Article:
2004 Matthews Columbia Valley, Claret

SKU #1035348

93 points from Wine & Spirits Magazine (no tasting note given) 91 points frome Wine Enthusiast: "Because he blends shortly after fermentation, Matt Loso’s wines attain a seamless complexity early on; it’s a hallmark of the winery. This beautifully crafted Claret has no rough edges; in fact, no edges at all. It is a supple, elegant wine, loaded with fruit flavors that run from berry to cherry to plum, while the oak gently adds spice and toast." (12/1/2007) From Robert Parker's Wine Advocate: "The 2004 Claret is a blend from four vineyards. It is composed of 55% Cabernet Sauvignon, 22% Merlot, 18% Cabernet Franc, and the balance Malbec and Syrah. It was aged in French oak, 50% new, for 20 months. Purple-colored, the wine delivers scents of pain grille, lead pencil, and smoky black currants. This leads to a fleshy wine with gobs of ripe black fruits and well-concealed tannin. There is enough structure for 1-2 years of evolution and it should provide pleasure through 2020." (08/07)

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Price: $32.99

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Varietal:

Cabernet Sauvignon and Blends

- Cabernet Sauvignon has come a long way from its role as a blending varietal, however dominant, in the wines of Bordeaux. Today it is the most planted red varietal in the world. Identified as a descendent of Cabernet Franc and Sauvignon Blanc, the late-ripening Cabernet Sauvignon needs to be planted in warmer climates to fully ripen. Its small berries can easily be identified for their distinctive blue color, thick skins and high tannins. And while the varietal has its own definitive characteristics: green pepper-like aromas and black currant flavors among them, it is perhaps most prized for its ability to convey terroir, vintage and winemaking. A relatively new varietal, Cabernet Sauvignon started making inroads into the wines of the Médoc and Graves in the late-18th century. Today it is also dominant in the up-and-coming Entre-Deux-Mers region of Bordeaux and can also be found in Southwest France. It is the companion varietal to Sangiovese in Italy's Super Tuscans and is planted all over Europe, stretching to lesser-known winegrowing regions like Russia and Lebanon. In the Americas Cabernet Sauvignon has found champions in every nook and cranny of California and among winemakers in Washington, where it complements plantings of Merlot. In South America, Cab thrives in Chile, but can also be found in smaller amounts in Argentina and even in Mexico.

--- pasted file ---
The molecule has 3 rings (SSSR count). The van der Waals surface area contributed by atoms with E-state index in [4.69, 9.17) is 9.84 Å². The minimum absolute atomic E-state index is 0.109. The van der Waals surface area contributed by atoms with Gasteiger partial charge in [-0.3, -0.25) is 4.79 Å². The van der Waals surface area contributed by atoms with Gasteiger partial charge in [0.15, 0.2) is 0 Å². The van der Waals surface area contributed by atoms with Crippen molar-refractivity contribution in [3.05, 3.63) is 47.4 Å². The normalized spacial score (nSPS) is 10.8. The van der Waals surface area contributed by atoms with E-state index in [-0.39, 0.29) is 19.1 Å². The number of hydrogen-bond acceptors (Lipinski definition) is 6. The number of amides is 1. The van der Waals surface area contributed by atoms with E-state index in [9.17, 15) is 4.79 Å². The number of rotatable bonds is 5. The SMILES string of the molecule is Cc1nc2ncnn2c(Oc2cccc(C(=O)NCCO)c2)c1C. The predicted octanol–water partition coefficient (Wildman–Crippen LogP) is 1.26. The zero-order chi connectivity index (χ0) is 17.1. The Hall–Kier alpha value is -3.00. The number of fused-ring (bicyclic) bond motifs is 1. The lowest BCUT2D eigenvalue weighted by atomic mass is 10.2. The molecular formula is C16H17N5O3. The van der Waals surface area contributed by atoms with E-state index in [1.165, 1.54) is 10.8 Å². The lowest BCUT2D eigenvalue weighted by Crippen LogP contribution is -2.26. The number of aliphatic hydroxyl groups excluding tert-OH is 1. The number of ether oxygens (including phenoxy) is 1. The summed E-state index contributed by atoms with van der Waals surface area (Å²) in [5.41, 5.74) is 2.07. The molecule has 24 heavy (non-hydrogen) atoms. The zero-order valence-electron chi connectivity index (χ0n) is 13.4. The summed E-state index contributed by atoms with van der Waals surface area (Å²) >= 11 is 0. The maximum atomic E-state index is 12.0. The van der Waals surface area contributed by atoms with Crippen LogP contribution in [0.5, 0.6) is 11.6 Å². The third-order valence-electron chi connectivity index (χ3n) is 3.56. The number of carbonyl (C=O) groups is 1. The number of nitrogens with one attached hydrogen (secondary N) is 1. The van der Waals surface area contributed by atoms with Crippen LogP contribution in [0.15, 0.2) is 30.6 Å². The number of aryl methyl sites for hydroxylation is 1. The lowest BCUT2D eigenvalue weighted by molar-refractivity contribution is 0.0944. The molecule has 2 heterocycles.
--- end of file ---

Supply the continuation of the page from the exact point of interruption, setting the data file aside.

Country:

United States

- When people consider domestic wine, they normally think about the state of California. The fine viticultural Region within California, including the Napa Valley, Sonoma, Santa Cruz Mountains, Mendocino and Santa Barbara, are capable of growing grapes of world-class quality. But there's plenty of fabulous wine coming from other states, too. Oregon, Washington and New York are also causing eyebrows (and glassware) to be raised around the world. Click for a list of bestselling items from the United States.
Sub-Region:

Washington

- Washington has become one of the most important wine producing states in the United States, and development continues to grow rapidly. In 1969, when California was exploding as a wine producer, Washington had only two wineries, but by 2000 that number had passed 100. Most of Washington's grape crop goes to uses other than wine. Merlot and Chardonnay have been the most successful in Washington. It's interesting to note that Washington's prime wine regions are located at 46° north, along the same latitude as the legendary French wine districts of Bordeaux and Burgundy. During the summer, Washington averages more than two hours more sunlight each day compared to California.